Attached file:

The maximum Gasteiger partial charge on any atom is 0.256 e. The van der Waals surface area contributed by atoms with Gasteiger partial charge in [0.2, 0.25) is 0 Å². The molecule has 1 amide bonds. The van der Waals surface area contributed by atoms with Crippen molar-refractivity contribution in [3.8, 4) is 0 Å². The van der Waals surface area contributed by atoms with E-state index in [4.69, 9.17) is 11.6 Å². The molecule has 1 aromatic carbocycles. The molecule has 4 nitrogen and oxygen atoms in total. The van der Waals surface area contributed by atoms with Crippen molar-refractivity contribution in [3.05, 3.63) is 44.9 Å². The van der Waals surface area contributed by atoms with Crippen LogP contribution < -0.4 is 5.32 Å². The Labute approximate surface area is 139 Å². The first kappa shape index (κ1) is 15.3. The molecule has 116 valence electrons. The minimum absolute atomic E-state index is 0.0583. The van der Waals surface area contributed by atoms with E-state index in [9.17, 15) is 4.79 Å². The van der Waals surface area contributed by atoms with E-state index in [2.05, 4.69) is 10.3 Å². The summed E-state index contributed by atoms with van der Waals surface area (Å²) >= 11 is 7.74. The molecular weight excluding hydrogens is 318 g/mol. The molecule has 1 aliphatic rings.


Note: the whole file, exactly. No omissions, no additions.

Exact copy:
The maximum Gasteiger partial charge on any atom is 0.256 e. The van der Waals surface area contributed by atoms with Gasteiger partial charge in [0.2, 0.25) is 0 Å². The molecule has 1 amide bonds. The van der Waals surface area contributed by atoms with Crippen molar-refractivity contribution in [3.8, 4) is 0 Å². The van der Waals surface area contributed by atoms with E-state index in [4.69, 9.17) is 11.6 Å². The molecule has 1 aromatic carbocycles. The molecule has 4 nitrogen and oxygen atoms in total. The van der Waals surface area contributed by atoms with Crippen molar-refractivity contribution in [3.05, 3.63) is 44.9 Å². The van der Waals surface area contributed by atoms with Crippen LogP contribution < -0.4 is 5.32 Å². The Labute approximate surface area is 139 Å². The first kappa shape index (κ1) is 15.3. The molecule has 116 valence electrons. The minimum absolute atomic E-state index is 0.0583. The van der Waals surface area contributed by atoms with E-state index in [9.17, 15) is 4.79 Å². The van der Waals surface area contributed by atoms with E-state index in [2.05, 4.69) is 10.3 Å². The summed E-state index contributed by atoms with van der Waals surface area (Å²) >= 11 is 7.74. The molecular weight excluding hydrogens is 318 g/mol. The molecule has 1 aliphatic rings.